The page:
538 F2d 619 Workman v. Continental Insurance Company

538 F.2d 619

Allen WORKMAN, Appellant,
The CONTINENTAL INSURANCE COMPANY, a corporation, Appellee.

No. 75-1866.

United States Court of Appeals,
Fourth Circuit.

Argued Feb. 2, 1976.
Decided July 26, 1976.

Rudolph L. DiTrapano, Charleston, W. Va. (E. Joseph Buffa, Jr., DiTrapano, Mitchell, Lawson & Field, Charleston, W. Va., on brief), for appellant.

Norman K. Fenstermaker, Huntington, W. Va. (Jenkins, Schaub, Fenstermaker & Wood, Huntington, W. Va., on brief), for appellee.

Before BRYAN, Senior Circuit Judge, and WINTER and BUTZNER, Circuit Judges.

BRYAN, Senior Circuit Judge:

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Recovery was denied Allen Workman, a mining employee, by the District Court upon an accident policy issued by The Continental Insurance Company, because of his purported failure to give timely notice of claim of loss. His action against the insurer, with jurisdiction resting on diversity of citizenship and asking damages of $150,000, went off on a motion to dismiss. We see his demand upon the insurer as seasonably made and conclude he should be accorded a trial on its merits.


The facts, undisputed at this point of the litigation, were not complex. Allen Workman was an employee of the Buffalo Mining Company, a subsidiary of the Pittston Company in Logan County, West Virginia. On December 9, 1970 he enrolled in a voluntary accident insurance program that was arranged by Pittston, paid for by deductions from the employees' paychecks and underwritten by The Continental Insurance Company. Among other coverages, this insurance provided a $150,000 lump sum payment for permanent total disability, the only indemnity now at stake.


On September 20, 1971, Workman suffered a back injury while at work. By September 24, 1971 this ill-fortune had forced him to relinquish his job and soon required several hospitalizations as well as disc surgery. His attorney on June 27, 1972 filed a notice of claim with Continental. An independent medical examination was then arranged by Continental and afterwards it declined to make the lump sum settlement. This suit followed.


The policy provision for disability was this:




(Applies to Insured Only)


Permanent Total Disability means such disability commencing within 180 days from the date of accident and continuing for twelve consecutive months, which shall prevent the insured person from engaging in any occupation or employment for which he is fitted by reason of education, training and experience for the remainder of his life. The Company will pay the Permanent Total Disability Benefit equal to the difference between the Principal Sum and the total of any other payments made under Coverage A on account of such injuries."

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Rejection of the loss claim and dismissal of the suit were premised exclusively upon this policy stipulation:


"Notice of Claim: Written notice of claim must be given to the Company within thirty days after the occurrence or commencement of any loss covered by the policy, or as soon thereafter as is reasonably possible. Notice given by or on behalf of the insured person and insured dependent or the beneficiary to the Company at New York, New York, or to any authorized agent of the Company, with information sufficient to identify the insured person shall be deemed notice to the Company."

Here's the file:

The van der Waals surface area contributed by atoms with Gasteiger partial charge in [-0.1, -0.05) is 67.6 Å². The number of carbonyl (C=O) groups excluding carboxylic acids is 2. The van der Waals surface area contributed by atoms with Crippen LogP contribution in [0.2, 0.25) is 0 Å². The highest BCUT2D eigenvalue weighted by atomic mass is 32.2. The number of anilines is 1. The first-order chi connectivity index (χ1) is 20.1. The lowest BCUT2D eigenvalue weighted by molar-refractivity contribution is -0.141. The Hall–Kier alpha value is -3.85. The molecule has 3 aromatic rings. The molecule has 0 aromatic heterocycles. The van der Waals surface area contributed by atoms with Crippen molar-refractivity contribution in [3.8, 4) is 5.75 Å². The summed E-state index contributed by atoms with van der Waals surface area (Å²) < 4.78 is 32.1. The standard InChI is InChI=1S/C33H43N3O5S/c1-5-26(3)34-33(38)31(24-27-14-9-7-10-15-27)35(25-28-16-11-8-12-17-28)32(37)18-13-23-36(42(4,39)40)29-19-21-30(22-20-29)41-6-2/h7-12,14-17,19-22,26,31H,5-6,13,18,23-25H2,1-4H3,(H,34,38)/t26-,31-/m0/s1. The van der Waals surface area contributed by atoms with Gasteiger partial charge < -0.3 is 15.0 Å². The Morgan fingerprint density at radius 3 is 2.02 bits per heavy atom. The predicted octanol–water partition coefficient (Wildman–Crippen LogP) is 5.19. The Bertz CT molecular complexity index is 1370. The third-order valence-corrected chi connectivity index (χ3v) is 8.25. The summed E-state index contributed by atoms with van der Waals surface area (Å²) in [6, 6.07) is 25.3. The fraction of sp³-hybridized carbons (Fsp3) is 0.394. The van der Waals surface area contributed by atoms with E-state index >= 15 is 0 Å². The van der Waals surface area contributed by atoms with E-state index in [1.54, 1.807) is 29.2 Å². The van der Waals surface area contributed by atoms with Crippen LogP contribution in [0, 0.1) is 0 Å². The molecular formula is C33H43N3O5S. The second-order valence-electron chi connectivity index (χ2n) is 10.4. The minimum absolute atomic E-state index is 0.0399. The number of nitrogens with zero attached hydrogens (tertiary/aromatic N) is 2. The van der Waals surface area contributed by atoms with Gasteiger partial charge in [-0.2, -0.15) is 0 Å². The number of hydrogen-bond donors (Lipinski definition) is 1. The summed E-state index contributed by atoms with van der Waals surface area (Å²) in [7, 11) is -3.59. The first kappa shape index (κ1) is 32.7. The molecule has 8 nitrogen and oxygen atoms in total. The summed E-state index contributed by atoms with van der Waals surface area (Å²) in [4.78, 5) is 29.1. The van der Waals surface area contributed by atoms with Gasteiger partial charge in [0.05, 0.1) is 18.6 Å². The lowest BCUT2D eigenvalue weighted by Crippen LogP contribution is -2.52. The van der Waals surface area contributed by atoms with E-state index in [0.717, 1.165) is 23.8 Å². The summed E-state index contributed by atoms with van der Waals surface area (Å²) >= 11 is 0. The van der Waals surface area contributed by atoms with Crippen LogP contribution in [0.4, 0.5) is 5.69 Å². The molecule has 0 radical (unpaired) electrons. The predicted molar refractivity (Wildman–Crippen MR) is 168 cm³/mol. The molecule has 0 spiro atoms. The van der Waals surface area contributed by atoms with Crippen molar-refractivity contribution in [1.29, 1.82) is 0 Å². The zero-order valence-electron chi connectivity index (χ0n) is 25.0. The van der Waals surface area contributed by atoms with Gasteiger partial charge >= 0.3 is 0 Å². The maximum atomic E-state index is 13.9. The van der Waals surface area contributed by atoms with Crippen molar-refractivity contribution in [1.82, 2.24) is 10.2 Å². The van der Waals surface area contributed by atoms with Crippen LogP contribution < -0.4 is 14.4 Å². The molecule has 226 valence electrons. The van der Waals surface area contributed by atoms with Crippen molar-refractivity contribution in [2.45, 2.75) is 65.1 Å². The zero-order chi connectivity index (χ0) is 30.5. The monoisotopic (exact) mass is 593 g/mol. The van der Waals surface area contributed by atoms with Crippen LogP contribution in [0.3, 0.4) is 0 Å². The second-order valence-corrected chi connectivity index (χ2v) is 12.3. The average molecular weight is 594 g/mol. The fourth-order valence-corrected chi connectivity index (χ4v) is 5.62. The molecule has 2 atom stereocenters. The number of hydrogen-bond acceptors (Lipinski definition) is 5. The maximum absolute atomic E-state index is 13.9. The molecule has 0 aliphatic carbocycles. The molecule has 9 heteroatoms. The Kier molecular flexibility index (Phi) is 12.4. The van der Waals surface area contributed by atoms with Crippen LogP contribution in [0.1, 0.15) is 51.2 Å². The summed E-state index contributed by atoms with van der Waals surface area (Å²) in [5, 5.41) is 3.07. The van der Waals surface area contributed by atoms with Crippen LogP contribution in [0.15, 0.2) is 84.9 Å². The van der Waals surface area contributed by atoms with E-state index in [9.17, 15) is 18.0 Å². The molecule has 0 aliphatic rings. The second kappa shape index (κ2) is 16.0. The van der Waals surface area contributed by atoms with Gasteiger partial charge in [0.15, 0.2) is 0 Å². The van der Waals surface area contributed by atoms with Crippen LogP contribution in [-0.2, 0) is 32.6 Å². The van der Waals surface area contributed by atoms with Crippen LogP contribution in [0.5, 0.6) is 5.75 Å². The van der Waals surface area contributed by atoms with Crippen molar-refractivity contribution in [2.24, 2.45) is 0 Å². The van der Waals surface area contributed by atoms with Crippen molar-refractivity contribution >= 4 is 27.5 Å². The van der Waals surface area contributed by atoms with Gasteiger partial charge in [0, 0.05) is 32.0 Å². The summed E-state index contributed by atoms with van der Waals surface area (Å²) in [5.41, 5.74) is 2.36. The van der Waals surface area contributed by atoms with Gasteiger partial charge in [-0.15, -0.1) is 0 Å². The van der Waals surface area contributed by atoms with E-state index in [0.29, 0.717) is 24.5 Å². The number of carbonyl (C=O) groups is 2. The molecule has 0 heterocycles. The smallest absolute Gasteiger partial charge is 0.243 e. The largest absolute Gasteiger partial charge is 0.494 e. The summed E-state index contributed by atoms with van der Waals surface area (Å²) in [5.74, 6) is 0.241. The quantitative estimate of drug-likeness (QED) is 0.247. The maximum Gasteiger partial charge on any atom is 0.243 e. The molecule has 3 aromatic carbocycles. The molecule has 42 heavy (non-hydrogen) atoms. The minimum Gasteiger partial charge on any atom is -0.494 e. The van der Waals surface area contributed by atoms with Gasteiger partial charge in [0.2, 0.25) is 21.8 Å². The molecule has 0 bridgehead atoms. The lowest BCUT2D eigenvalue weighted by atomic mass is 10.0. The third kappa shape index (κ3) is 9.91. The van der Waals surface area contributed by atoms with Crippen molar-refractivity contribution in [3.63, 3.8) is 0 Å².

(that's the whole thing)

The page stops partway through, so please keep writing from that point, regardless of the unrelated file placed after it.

To begin with, when related to the claim for permanent total disability, the "thirty days after the occurrence or commencement of any loss" notice plainly cannot be construed to apply to the period of time between the date of the accident and the notice to the insurer of the accident. The starting point of the 30 days is not the date of the accident but is "the occurrence or commencement" of the loss. The loss is the permanent total disability. No loss will be recognized by the insurer until the expiration of "twelve consecutive months" after the inception of the disability on September 24, 1971, i.e. within 180 days from the accident. Only after the end of the 12-month period is the 30-day notice demanded. Notice of a loss given then necessarily complies with the policy since it is thereby "given . . . as soon thereafter (the loss) as is reasonably possible". These conclusions derive from the wording of the disability provision. The policy contains no other terms offering a different interpretation.


Formal notice from plaintiff's attorney was filed with Continental on June 27, 1972. When measured against the allowance of "12 consecutive months" to the Company for diagnosis or ascertainment of permanent total disability it was well within the policy's exaction of notice. That fact is so firmly fixed it is not an issue open to trial.


While this discussion conclusively demonstrates the infirmities in the insurer's position, there are other considerations equally fatal to its plea. If the 30-day notice is to be considered to run from the date of the accident, it is quite clear that notification of this injury was given by plaintiff to his employer within four days; it was in the form of a claim for Workmen's Compensation. This notice to the employer was notice to the insurer since the policy was arranged by the parent company of the employer. Again, Continental is everywhere estopped from pressing lack of notice. Never has the insurer denied that within 30 days after the accident was it cognizant of the insured's injury. Furthermore, no rejection of the claim had even been hinted by Continental before September 14, 1972. The disallowance followed an examination of the plaintiff by a physician selected by Continental. This was almost a year after the accident. Both the fact of the examination and this lapse of time evidence the defendant's awareness of the claim of loss.


Dismissal of the action must be vacated, with remand of the action for trial on the substantive claim.


It is so ordered.